Lloyd Kern, Ambler, Pa.
There will be no 2014 All-Star Game because of the Sochi Winter Olympics. (This is the same pattern that was followed after the 2004-05 lockout season; there was no all-star game in 2006 due to the Torino Winter Games.)
To be honest, I don’t think there’s any format that can make the All-Star Game more exciting. The whole notion of the event made a lot of sense in the days before satellite TV and NHL Center Ice; fans in any NHL city barely saw star players from one conference, so it was a thrill to have the cream of the crop in one arena for one night.
However, now that we can watch all players every night of the season, there’s no inherent value in assembling the best of the best to play a game that has little similarity to the regular season product. You can make it Conference vs. Conference, Europeans vs. North Americans or old players vs. young players, but at the end of the day, all players realize there’s no sense in bashing the other all-star team’s brains in for no reward other than fleeting spotlight and bragging rights.
The NHL is the only professional sports league I can think of that, once the final rolls around, puts the rule book away and allow teams to maul, attack, and interfere with each other until only one team survives. Now that the playoffs are over, the league will again start talking about player safety and “protecting our stars.” Why can’t they show a little consistency in how they officiate? If they really want to protect the stars and encourage skill, why put the whistles away in the playoffs?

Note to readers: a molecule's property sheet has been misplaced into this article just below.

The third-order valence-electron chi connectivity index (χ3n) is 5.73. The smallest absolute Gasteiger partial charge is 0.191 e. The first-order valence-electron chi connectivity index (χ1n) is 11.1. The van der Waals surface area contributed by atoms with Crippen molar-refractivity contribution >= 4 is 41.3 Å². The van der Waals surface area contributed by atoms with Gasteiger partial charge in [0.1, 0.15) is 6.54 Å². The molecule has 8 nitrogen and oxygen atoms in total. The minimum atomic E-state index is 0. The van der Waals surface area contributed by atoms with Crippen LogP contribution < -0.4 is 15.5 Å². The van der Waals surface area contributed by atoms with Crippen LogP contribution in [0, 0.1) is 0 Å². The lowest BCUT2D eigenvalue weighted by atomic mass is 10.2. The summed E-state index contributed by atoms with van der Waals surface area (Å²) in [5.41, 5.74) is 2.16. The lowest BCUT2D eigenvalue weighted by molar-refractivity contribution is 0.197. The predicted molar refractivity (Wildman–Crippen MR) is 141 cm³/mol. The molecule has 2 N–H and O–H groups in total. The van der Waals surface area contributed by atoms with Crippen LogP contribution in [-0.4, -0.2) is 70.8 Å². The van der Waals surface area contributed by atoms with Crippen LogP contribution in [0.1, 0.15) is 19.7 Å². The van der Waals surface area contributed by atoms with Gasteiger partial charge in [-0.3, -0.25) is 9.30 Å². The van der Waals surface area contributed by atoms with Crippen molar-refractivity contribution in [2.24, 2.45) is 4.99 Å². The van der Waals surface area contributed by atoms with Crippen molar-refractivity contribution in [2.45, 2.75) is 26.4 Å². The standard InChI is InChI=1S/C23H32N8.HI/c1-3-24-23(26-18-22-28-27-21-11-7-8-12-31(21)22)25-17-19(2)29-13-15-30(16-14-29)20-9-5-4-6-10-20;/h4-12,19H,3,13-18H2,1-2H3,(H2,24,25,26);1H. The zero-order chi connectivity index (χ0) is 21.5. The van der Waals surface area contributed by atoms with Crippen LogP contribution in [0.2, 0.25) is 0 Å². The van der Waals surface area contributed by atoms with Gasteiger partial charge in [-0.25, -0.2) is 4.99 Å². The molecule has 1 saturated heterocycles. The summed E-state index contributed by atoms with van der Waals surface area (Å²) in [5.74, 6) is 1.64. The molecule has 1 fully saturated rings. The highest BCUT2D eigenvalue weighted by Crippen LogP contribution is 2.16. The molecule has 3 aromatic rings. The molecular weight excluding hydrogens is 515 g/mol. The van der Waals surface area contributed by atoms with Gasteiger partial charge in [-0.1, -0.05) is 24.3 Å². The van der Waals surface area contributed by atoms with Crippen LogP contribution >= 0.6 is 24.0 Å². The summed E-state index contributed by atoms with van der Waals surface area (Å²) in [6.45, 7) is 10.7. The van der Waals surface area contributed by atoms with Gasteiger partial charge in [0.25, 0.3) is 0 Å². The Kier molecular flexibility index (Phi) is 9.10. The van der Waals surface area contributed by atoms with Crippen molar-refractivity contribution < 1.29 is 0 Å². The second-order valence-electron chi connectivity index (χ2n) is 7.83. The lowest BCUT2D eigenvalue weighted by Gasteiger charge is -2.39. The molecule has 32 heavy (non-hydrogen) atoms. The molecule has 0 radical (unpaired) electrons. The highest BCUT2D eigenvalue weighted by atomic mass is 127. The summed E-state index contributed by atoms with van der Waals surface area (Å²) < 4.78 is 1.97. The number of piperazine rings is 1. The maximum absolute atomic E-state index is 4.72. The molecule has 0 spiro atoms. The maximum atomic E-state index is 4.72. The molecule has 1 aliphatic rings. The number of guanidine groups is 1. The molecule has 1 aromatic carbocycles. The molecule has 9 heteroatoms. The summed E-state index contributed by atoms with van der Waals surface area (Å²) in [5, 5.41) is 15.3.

Kalvin Membrane, West Bloomfield, Mich.
I’m in full agreement with you, but anyone who pays close attention to the NHL should know by now that this is a league where logic and consistency goes to die. The officiating double-standard is undeniable, yet owners and league officials – the people who have the real power to effect immediate and meaningful change – usually hide behind meaningless tropes like “it’s a man’s game” and “let the players decide the game, not the referees.”
That type of thinking leads to a watering-down of the entire product and should be discouraged wherever possible. But it is so deeply ingrained in the pro hockey culture, it will take years to change the minds of the game’s gatekeepers. I continue to hold out hope that will eventually happen, but I’ve also seen enough to know change at the NHL level happens at a glacial pace. Look at how long it took the league to make visors mandatory. That was a no-brainer, yet it took many players having their careers curbed/affected before NHL people woke up to the real dangers and stupidity of allowing players to choose to wear eye protection.
The league’s officiating standard is a much bigger issue than visors ever were, so I expect it will take many more years of this nonsense hamstringing the game before significant change is effected.